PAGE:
Operations technician apprentice Emilia Reyes is part of a high-profile University of Oxford team working on a COVID-19 vaccine.

Chemical sciences apprentice Paige Orwig works in a COVID-19 testing centre

Health and science apprentices are playing a vital role with the development of vaccines and testing for COVID-19.

Operations technician apprentice Emilia Reyes is part of a high-profile team working on a vaccine at the Clinical Biomanufacturing Facility, University of Oxford.

This has passed through the first stage of trials, which involved testing on more than 1,000 adult volunteers. The second phase involves expanding the age range to look at how the vaccine works for children, people aged 56 to 69 years-old, and those over 70.

Emilia said:

“Working in the production of a vaccine against COVID-19 infection has been an incredible experience. I’m 21 years old and started my apprenticeship when I was 19. It’s a two-year apprenticeship and I’m close to finishing in September.
“It feels great to be part of a team which has put lots of hours and dedication into ensuring the vaccine has been produced and manufactured for testing in record time, while maintaining high quality standards and ensuring patient safety at all times. I have worked on sterilising the vials before they were filled with the vaccine which was tested on volunteers.
“My main role has been with maintenance of our water purifying system, which supplies our steam generator used by an autoclave machine that sterilises the equipment.
“I have also assisted with the routine cleaning and environmental monitoring of our cleanrooms, where the manufacturing of the vaccine takes place, to keep it clear of microbial contamination.
“I consider it a privilege to see all the scientific progress and advances happening right in front of me and being able to learn from it.”

Paige Orwig, 32, a third-year degree apprentice in applied chemical sciences, works for research-based biopharmaceutical company AstraZeneca. She has been working in a testing centre – helping to process the many COVID-19 tests that have been coming in each day.

She said: “When the pandemic hit the UK, I wanted to do whatever I could to help in any way that I could. I am unbelievably grateful that I’m able to utilise and develop my scientific skills to help fight against this pandemic.
“The COVID-19 testing centre is a high-throughput laboratory and I have learned to work to a precise standard operating procedure with the required speed, accuracy and precision! I was worried before starting new shifts that I would struggle with the hours, but the camaraderie and enthusiasm my teammates have for the work and helping in any way that we can makes the shifts a breeze!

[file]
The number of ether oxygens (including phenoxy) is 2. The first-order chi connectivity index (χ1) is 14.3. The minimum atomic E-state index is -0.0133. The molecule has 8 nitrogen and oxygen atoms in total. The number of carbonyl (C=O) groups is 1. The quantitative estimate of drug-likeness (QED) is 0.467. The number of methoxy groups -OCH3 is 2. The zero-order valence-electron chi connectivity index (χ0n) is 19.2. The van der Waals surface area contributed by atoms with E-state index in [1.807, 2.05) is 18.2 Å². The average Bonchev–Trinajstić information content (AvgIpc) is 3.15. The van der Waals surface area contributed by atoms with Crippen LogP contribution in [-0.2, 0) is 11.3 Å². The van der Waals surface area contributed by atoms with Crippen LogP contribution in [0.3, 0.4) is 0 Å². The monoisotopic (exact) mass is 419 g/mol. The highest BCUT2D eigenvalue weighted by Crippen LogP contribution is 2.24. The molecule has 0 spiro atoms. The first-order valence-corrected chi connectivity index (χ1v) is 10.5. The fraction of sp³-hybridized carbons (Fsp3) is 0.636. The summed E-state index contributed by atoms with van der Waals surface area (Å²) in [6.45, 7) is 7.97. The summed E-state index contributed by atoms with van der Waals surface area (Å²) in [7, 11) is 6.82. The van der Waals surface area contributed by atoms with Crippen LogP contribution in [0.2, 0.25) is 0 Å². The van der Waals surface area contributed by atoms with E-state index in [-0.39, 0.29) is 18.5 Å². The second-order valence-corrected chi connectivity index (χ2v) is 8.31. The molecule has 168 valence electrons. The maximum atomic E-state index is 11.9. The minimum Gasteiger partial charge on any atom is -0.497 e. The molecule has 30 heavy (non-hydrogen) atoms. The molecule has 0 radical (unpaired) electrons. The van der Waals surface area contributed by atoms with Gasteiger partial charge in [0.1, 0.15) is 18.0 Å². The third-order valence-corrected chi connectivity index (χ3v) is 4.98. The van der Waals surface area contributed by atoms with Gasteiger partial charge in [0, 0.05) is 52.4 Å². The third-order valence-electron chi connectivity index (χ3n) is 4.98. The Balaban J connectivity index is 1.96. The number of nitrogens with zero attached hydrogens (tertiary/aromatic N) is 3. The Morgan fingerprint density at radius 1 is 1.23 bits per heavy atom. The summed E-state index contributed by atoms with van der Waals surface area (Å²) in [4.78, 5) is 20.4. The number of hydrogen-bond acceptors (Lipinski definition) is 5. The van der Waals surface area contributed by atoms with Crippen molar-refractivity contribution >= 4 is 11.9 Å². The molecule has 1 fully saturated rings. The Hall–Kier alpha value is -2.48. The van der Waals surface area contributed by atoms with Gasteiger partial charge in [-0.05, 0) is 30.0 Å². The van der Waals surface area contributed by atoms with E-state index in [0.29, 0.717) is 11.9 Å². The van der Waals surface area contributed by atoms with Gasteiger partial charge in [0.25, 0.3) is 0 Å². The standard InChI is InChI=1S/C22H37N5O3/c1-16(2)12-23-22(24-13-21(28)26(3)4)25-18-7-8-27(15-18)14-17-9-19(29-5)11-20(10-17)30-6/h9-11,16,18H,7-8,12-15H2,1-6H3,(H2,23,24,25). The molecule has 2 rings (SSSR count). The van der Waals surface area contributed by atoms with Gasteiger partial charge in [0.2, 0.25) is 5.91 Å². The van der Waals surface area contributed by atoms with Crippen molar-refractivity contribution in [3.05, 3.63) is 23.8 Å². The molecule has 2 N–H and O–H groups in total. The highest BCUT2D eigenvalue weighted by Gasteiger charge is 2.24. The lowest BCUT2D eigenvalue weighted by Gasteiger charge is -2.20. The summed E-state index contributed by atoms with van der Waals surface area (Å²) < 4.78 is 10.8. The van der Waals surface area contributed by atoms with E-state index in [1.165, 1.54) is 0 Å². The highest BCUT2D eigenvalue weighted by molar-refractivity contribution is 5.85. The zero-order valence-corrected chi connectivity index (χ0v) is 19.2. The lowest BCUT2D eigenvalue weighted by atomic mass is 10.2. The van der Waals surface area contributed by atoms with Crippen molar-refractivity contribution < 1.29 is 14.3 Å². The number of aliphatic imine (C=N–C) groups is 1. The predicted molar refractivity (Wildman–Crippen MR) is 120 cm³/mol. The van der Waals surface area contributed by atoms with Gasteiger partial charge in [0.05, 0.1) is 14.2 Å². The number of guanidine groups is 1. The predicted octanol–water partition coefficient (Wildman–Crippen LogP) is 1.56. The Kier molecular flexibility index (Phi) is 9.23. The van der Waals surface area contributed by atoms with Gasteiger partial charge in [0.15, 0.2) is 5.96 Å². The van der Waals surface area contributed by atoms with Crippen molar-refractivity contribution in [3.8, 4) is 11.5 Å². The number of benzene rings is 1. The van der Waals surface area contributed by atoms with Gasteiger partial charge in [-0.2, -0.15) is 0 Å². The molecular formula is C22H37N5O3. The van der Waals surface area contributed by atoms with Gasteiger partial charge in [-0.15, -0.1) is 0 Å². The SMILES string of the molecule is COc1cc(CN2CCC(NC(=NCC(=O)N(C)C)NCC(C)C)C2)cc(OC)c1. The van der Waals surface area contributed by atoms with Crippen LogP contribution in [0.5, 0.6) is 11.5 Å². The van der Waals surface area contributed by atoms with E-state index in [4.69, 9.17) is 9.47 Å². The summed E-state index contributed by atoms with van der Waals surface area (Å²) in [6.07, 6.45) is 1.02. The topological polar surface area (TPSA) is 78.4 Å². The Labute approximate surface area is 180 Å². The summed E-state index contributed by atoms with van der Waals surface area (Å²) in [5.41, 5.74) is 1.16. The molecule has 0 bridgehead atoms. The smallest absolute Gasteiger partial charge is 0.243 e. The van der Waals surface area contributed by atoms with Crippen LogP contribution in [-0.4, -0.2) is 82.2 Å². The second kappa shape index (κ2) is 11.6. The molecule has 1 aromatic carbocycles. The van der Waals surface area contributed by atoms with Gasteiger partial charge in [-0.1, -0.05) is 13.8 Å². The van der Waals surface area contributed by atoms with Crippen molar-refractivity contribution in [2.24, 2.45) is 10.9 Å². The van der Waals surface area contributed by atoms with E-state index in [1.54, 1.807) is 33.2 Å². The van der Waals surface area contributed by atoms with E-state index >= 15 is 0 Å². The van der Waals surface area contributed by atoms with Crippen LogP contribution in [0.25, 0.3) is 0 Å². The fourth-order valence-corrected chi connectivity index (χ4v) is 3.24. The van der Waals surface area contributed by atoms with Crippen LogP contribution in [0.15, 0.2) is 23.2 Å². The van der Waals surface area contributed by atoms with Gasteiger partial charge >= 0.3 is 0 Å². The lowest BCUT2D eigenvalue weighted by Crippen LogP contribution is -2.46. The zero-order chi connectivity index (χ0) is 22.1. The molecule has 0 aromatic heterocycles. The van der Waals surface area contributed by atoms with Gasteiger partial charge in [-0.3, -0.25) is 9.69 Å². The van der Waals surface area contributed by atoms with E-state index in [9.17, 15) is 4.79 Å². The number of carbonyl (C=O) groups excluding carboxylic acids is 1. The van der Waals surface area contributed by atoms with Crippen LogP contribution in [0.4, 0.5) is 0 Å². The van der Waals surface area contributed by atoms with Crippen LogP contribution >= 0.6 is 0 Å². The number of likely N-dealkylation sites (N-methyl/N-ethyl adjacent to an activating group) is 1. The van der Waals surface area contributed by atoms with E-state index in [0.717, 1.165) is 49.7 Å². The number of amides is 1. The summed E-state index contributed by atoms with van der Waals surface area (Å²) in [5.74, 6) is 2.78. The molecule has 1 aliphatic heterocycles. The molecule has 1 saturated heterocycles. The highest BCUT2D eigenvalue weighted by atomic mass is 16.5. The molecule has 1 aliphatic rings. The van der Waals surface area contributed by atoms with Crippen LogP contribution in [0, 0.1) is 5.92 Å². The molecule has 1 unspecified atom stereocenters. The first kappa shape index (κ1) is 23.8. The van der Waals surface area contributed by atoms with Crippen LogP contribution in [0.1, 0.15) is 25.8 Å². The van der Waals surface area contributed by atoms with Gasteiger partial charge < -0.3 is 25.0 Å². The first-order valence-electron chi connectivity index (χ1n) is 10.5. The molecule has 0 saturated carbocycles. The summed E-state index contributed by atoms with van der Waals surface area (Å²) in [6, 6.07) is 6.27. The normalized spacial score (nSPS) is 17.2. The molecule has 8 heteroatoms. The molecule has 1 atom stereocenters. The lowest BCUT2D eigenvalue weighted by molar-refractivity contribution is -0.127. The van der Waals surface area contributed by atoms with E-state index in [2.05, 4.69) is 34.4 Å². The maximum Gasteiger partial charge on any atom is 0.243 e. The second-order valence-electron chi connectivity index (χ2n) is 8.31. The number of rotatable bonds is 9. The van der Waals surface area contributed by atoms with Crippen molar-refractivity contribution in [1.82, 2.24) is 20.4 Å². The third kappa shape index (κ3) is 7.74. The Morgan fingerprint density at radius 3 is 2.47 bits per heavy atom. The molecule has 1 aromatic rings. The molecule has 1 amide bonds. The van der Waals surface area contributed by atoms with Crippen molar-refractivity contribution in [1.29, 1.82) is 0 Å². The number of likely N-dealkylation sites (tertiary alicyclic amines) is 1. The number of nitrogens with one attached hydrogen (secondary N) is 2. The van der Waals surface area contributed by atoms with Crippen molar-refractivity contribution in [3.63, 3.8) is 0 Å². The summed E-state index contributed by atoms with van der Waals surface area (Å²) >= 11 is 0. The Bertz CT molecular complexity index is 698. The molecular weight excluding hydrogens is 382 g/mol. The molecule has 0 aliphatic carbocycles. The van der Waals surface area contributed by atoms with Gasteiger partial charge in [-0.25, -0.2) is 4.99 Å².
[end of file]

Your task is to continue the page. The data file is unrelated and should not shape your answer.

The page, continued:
“My apprenticeship is a five-year programme and, upon completion, I will receive a bachelor’s degree in applied chemical sciences. As part of the apprenticeship, I work for four days a week for AstraZeneca. I work in a laboratory where I am able to gain experience with the latest techniques and experimental kit to help to gain the relevant industry experience needed for future employment. My fifth day is a study day in which I do distance learning with the University of Kent.”

Both Paige and Emelia hope their experiences can help inspire young people getting their exam results this month to consider apprenticeships as a fulfilling next step that will prepare them for successful careers.

There have been 50,000 starts on health and science apprenticeship standards in the last three years. The Institute for Apprenticeships and Technical Education – the government agency that runs apprenticeships - has supported employers with the development and launch of over 60 apprenticeships for this sector.

Dr Kate Barclay, board member for the Institute for Apprentices and Technical Education and Fellow of the Institution of Chemical Engineers, reflected on the work many of these apprentices are doing to help fight the pandemic. She said:

“We have many scientific apprentices at the forefront of this pandemic developing the novel vaccines, supporting the complex manufacturing processes, and strengthening the analytics to ensure safe and reliable vaccines are made available. We will not be able to manufacture at scale if we do not have the well-trained staff needed to operate within this highly regulated environment.
“Cutting-edge vaccines do not develop and manufacture themselves, and the skills we need across all roles are highly specialised. There has never been more of a focus on skills in medicines manufacturing than now, and the hard work of the Institute has been really important in the delivery of high-quality apprenticeships and flexible end-point-assessment approaches to make sure we can continue to develop applied, industry relevant STEM talent.”